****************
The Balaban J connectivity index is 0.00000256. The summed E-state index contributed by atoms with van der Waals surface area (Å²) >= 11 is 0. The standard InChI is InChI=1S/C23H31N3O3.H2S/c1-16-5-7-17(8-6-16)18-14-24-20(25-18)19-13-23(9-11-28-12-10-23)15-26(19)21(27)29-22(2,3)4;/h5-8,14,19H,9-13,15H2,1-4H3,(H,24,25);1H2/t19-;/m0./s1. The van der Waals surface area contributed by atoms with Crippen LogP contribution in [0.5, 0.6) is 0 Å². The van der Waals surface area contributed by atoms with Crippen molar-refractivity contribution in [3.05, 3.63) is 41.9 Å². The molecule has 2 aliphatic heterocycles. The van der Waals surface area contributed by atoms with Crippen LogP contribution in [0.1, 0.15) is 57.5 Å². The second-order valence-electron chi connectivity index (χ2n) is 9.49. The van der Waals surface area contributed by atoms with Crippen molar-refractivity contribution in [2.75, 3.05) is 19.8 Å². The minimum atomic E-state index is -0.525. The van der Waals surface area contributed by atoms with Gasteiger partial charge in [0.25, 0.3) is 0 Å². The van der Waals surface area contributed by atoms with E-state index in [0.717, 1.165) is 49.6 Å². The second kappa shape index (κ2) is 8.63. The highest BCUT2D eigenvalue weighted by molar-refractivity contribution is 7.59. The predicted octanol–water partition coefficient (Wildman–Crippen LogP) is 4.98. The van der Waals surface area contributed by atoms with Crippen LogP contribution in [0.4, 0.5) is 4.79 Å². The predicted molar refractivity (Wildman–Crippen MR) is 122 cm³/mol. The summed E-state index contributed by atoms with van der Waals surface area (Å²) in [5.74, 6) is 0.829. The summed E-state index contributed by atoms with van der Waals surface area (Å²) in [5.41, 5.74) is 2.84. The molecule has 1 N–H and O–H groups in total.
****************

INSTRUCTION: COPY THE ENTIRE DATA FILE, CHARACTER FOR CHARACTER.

The Balaban J connectivity index is 0.00000256. The summed E-state index contributed by atoms with van der Waals surface area (Å²) >= 11 is 0. The standard InChI is InChI=1S/C23H31N3O3.H2S/c1-16-5-7-17(8-6-16)18-14-24-20(25-18)19-13-23(9-11-28-12-10-23)15-26(19)21(27)29-22(2,3)4;/h5-8,14,19H,9-13,15H2,1-4H3,(H,24,25);1H2/t19-;/m0./s1. The van der Waals surface area contributed by atoms with Crippen LogP contribution in [0.5, 0.6) is 0 Å². The van der Waals surface area contributed by atoms with Crippen molar-refractivity contribution in [3.05, 3.63) is 41.9 Å². The molecule has 2 aliphatic heterocycles. The van der Waals surface area contributed by atoms with Crippen LogP contribution in [0.1, 0.15) is 57.5 Å². The second-order valence-electron chi connectivity index (χ2n) is 9.49. The van der Waals surface area contributed by atoms with Crippen molar-refractivity contribution in [2.75, 3.05) is 19.8 Å². The minimum atomic E-state index is -0.525. The van der Waals surface area contributed by atoms with Gasteiger partial charge in [0.25, 0.3) is 0 Å². The van der Waals surface area contributed by atoms with E-state index in [0.717, 1.165) is 49.6 Å². The second kappa shape index (κ2) is 8.63. The highest BCUT2D eigenvalue weighted by molar-refractivity contribution is 7.59. The predicted octanol–water partition coefficient (Wildman–Crippen LogP) is 4.98. The van der Waals surface area contributed by atoms with Crippen LogP contribution in [0.4, 0.5) is 4.79 Å². The predicted molar refractivity (Wildman–Crippen MR) is 122 cm³/mol. The summed E-state index contributed by atoms with van der Waals surface area (Å²) in [5.74, 6) is 0.829. The summed E-state index contributed by atoms with van der Waals surface area (Å²) in [5.41, 5.74) is 2.84. The molecule has 1 N–H and O–H groups in total.